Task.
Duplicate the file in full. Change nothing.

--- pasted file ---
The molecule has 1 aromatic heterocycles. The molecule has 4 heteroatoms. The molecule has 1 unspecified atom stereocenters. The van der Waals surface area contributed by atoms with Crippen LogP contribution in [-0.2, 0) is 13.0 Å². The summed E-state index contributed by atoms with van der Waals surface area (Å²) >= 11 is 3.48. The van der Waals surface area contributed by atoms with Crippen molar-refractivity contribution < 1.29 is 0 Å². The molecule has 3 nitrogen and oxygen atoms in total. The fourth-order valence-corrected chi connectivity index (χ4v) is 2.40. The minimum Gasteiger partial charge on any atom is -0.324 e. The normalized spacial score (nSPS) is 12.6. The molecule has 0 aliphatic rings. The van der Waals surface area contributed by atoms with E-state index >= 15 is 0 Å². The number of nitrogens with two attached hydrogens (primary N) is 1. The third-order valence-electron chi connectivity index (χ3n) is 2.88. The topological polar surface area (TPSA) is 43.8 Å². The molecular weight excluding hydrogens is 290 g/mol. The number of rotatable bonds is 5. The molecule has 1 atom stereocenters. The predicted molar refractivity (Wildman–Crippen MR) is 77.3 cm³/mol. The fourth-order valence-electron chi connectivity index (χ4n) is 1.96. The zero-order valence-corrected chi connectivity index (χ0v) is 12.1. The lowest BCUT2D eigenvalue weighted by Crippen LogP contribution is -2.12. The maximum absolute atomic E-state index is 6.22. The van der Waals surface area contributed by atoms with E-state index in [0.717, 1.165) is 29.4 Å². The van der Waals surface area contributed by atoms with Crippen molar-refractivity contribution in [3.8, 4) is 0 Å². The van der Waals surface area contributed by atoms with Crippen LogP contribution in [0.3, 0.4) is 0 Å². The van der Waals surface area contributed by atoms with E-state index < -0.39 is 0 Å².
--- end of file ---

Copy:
The molecule has 1 aromatic heterocycles. The molecule has 4 heteroatoms. The molecule has 1 unspecified atom stereocenters. The van der Waals surface area contributed by atoms with Crippen LogP contribution in [-0.2, 0) is 13.0 Å². The summed E-state index contributed by atoms with van der Waals surface area (Å²) >= 11 is 3.48. The van der Waals surface area contributed by atoms with Crippen molar-refractivity contribution < 1.29 is 0 Å². The molecule has 3 nitrogen and oxygen atoms in total. The fourth-order valence-corrected chi connectivity index (χ4v) is 2.40. The minimum Gasteiger partial charge on any atom is -0.324 e. The normalized spacial score (nSPS) is 12.6. The molecule has 0 aliphatic rings. The van der Waals surface area contributed by atoms with E-state index >= 15 is 0 Å². The number of nitrogens with two attached hydrogens (primary N) is 1. The third-order valence-electron chi connectivity index (χ3n) is 2.88. The topological polar surface area (TPSA) is 43.8 Å². The molecular weight excluding hydrogens is 290 g/mol. The number of rotatable bonds is 5. The molecule has 1 atom stereocenters. The predicted molar refractivity (Wildman–Crippen MR) is 77.3 cm³/mol. The fourth-order valence-electron chi connectivity index (χ4n) is 1.96. The zero-order valence-corrected chi connectivity index (χ0v) is 12.1. The lowest BCUT2D eigenvalue weighted by Crippen LogP contribution is -2.12. The maximum absolute atomic E-state index is 6.22. The van der Waals surface area contributed by atoms with E-state index in [0.717, 1.165) is 29.4 Å². The van der Waals surface area contributed by atoms with Crippen molar-refractivity contribution in [3.8, 4) is 0 Å². The van der Waals surface area contributed by atoms with Crippen LogP contribution in [0.3, 0.4) is 0 Å². The van der Waals surface area contributed by atoms with E-state index < -0.39 is 0 Å².